Bass FX For Guitar Tone

It’s Friday, and the weekend is about to start for many of us; which is a perfect reason for today's topics to feature in part 3 of this month's focus on Why Guitar Tone Matters! It’s not often I get to mention some of my favorite tricks I’ve learnt over the years, and the best part is that today's 2 in particular are actually things I learnt just watching some of my favorite producers talk through their techniques via videos. 

So, grab a cup of coffee, and prepare for your weekend to become very experimental. 

Let’s dive in! 

Bass FX on Guitars

Thanks to one of our amazing partners, Nail The Mix and Ultimate Recording Academy, there's some amazing information online, totally for free from their extensive range of courses and producer walkthroughs that you can access and get a feel for how it can help you really progress your production techniques. I’ll be honest, even though I write this blog, this is still one of my favorite places to go in order to keep my own ideas fresh when working with artists in my studio, and also find solutions to problems I might be having in a mix. 

That's actually how I stumbled across this trick that Buster Odeholm talks about in the video below; I was in the middle of mixing some guitars that I wasn’t sure about in terms of their clarity. The problem wasn’t new strings, or the guitars being bright enough, but rather that the mix was very dense, and so trying to balance the elements without masking the guitars was becoming a bit of a challenge.

Buster shows how by using a Bass Sansamp plugin, he duplicates the layers and starts to process them individually to curate just how much detail he wants to bring up in the overall tone. The best part for me is that because this is done on 2 independent tracks, it made my life a lot easier when I tried it out, and it allowed me the option of automating them across the course of the song to dial in more or less when it felt needed:


Make sure you check out NTM and URM so you can push your production to the next level, as well as take part in the mix competitions where you can win some incredible products including our own JZ Microphones!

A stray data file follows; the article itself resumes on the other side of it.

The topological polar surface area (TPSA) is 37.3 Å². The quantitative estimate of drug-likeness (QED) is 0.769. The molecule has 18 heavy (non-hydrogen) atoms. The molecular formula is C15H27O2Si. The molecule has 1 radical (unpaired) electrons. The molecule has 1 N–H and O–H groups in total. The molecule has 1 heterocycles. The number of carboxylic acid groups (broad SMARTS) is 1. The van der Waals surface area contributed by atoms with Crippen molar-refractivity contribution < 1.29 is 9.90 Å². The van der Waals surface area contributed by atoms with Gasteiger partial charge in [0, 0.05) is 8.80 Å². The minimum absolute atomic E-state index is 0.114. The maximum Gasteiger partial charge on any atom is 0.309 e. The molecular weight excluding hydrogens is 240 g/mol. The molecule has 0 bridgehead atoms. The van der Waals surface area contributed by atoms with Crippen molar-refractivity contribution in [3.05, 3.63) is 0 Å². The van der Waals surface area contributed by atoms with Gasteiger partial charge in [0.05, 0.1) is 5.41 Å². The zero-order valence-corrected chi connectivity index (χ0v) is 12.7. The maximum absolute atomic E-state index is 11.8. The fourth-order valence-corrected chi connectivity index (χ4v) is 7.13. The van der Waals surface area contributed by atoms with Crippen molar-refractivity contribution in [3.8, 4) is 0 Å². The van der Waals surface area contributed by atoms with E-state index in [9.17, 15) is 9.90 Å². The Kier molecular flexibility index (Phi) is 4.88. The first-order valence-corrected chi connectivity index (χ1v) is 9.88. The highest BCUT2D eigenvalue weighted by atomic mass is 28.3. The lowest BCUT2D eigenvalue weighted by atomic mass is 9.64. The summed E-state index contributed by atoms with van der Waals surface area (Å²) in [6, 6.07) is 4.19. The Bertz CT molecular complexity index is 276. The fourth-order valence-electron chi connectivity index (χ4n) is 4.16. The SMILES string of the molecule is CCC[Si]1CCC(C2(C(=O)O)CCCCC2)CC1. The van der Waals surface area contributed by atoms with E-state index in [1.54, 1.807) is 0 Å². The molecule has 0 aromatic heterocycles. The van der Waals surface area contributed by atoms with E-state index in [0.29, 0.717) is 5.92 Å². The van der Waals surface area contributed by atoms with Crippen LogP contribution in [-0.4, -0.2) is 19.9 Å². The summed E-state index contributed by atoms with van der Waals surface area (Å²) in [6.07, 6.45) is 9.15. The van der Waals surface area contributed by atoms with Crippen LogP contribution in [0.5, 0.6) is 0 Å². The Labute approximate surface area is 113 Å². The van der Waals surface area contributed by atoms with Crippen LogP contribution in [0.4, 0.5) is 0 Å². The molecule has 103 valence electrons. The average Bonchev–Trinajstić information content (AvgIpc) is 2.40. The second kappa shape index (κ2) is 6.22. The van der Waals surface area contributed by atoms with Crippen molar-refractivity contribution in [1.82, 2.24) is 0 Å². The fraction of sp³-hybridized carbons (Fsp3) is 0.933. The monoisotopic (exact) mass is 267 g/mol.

Eric Valentine’s Outboard Tricks

One of my favorite records is the Songs for the Deaf album from Queens of The Stone Age, as is it for many people. Back in 2002, this came out and just tore apart the mainstream music scene with a totally new wave of blending various 90’s inspired genres together to form something totally unique in the absence of various notable bands that had since dissipated. One of the best parts of the sound of the record, of course, was the guitar tone, and for literally years, I tried over and over again to recreate the sound in the way I thought would work; unsurprisingly, I didn’t manage to be successful! 

That was, until this wonderful video was released from Sound on Sound around about 6 years ago, where they interviewed Eric within his studio, and he talked about the way he managed to get the iconic guitar tone that had been so elusive for all these years. Before you see the video for yourself, one of the most interesting elements of the techniques he used was the utilization and, frankly, sheer abuse of midrange and pedals to achieve the sound. 

Another very notable element used, is just like above with the use of Bass FX playing a part of the sound - here, Eric has used an Ampeg B15; a very well known and highly coveted Bass amp. Yet again, bass elements have been the staple of another guitar tone, and yet, I think most of us will agree that unless our focus was drawn to that fact, we’d have likely never have guessed that being the case. The point I mean to make here, is that, just like all things I write about on this blog, one thing always remains when doing anything in the studio or making music in general - if it sounds good, it’s good. I hope you all enjoy this snippet from Eric below, and this weekend, grab your bassists equipment and give it a new home for the weekend; I hope to hear what you come up with!

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